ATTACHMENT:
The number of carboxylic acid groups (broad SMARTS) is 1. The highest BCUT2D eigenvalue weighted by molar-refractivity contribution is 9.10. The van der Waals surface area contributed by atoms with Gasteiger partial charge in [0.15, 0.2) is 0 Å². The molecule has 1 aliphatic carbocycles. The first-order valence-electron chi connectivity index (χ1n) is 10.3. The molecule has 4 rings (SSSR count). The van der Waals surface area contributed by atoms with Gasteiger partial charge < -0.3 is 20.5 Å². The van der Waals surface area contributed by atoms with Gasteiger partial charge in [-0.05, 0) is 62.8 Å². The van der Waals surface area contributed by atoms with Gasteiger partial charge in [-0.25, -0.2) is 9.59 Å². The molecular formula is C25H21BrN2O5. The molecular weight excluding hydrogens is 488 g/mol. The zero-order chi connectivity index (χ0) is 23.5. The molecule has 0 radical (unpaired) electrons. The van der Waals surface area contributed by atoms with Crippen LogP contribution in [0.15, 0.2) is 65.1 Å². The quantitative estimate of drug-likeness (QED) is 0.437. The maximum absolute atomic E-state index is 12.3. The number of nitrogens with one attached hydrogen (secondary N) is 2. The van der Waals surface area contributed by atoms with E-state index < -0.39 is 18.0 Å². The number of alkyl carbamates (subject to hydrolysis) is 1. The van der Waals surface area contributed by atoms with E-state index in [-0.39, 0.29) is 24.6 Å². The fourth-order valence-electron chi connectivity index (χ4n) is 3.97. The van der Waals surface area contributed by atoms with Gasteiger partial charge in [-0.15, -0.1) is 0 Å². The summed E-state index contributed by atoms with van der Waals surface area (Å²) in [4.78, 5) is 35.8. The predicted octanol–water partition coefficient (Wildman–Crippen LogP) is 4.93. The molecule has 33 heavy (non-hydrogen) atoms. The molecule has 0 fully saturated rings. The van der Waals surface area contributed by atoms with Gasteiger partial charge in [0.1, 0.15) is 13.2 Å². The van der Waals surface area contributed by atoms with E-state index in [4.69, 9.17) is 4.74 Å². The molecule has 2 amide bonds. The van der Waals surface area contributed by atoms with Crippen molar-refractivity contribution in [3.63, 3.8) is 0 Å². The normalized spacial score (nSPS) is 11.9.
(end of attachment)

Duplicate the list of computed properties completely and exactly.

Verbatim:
The number of carboxylic acid groups (broad SMARTS) is 1. The highest BCUT2D eigenvalue weighted by molar-refractivity contribution is 9.10. The van der Waals surface area contributed by atoms with Gasteiger partial charge in [0.15, 0.2) is 0 Å². The molecule has 1 aliphatic carbocycles. The first-order valence-electron chi connectivity index (χ1n) is 10.3. The molecule has 4 rings (SSSR count). The van der Waals surface area contributed by atoms with Gasteiger partial charge < -0.3 is 20.5 Å². The van der Waals surface area contributed by atoms with Gasteiger partial charge in [-0.05, 0) is 62.8 Å². The van der Waals surface area contributed by atoms with Gasteiger partial charge in [-0.25, -0.2) is 9.59 Å². The molecular formula is C25H21BrN2O5. The molecular weight excluding hydrogens is 488 g/mol. The zero-order chi connectivity index (χ0) is 23.5. The molecule has 0 radical (unpaired) electrons. The van der Waals surface area contributed by atoms with Crippen LogP contribution in [0.15, 0.2) is 65.1 Å². The quantitative estimate of drug-likeness (QED) is 0.437. The maximum absolute atomic E-state index is 12.3. The number of nitrogens with one attached hydrogen (secondary N) is 2. The van der Waals surface area contributed by atoms with E-state index < -0.39 is 18.0 Å². The number of alkyl carbamates (subject to hydrolysis) is 1. The van der Waals surface area contributed by atoms with E-state index in [-0.39, 0.29) is 24.6 Å². The fourth-order valence-electron chi connectivity index (χ4n) is 3.97. The van der Waals surface area contributed by atoms with Gasteiger partial charge in [-0.15, -0.1) is 0 Å². The summed E-state index contributed by atoms with van der Waals surface area (Å²) in [4.78, 5) is 35.8. The predicted octanol–water partition coefficient (Wildman–Crippen LogP) is 4.93. The molecule has 33 heavy (non-hydrogen) atoms. The molecule has 0 fully saturated rings. The van der Waals surface area contributed by atoms with Gasteiger partial charge in [0.1, 0.15) is 13.2 Å². The van der Waals surface area contributed by atoms with E-state index in [4.69, 9.17) is 4.74 Å². The molecule has 2 amide bonds. The van der Waals surface area contributed by atoms with Crippen molar-refractivity contribution in [3.63, 3.8) is 0 Å². The normalized spacial score (nSPS) is 11.9.